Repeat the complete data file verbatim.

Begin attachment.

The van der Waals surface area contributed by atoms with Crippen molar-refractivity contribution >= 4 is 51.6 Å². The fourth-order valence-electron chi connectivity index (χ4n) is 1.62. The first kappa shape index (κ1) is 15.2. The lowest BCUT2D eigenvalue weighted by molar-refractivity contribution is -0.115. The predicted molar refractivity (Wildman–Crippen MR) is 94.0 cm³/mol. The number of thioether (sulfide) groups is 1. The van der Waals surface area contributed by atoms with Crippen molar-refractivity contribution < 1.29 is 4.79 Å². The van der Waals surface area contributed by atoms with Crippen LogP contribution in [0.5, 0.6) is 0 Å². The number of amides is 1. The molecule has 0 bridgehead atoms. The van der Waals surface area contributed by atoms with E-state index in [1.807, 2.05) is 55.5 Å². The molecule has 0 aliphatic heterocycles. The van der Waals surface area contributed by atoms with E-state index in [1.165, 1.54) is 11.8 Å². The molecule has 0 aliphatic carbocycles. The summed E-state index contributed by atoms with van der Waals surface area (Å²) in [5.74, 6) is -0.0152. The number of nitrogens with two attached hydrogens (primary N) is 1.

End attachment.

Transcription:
The van der Waals surface area contributed by atoms with Crippen molar-refractivity contribution >= 4 is 51.6 Å². The fourth-order valence-electron chi connectivity index (χ4n) is 1.62. The first kappa shape index (κ1) is 15.2. The lowest BCUT2D eigenvalue weighted by molar-refractivity contribution is -0.115. The predicted molar refractivity (Wildman–Crippen MR) is 94.0 cm³/mol. The number of thioether (sulfide) groups is 1. The van der Waals surface area contributed by atoms with Crippen molar-refractivity contribution < 1.29 is 4.79 Å². The van der Waals surface area contributed by atoms with Crippen LogP contribution in [0.5, 0.6) is 0 Å². The number of amides is 1. The molecule has 0 bridgehead atoms. The van der Waals surface area contributed by atoms with E-state index in [1.807, 2.05) is 55.5 Å². The molecule has 0 aliphatic heterocycles. The van der Waals surface area contributed by atoms with E-state index in [1.165, 1.54) is 11.8 Å². The molecule has 0 aliphatic carbocycles. The summed E-state index contributed by atoms with van der Waals surface area (Å²) in [5.74, 6) is -0.0152. The number of nitrogens with two attached hydrogens (primary N) is 1.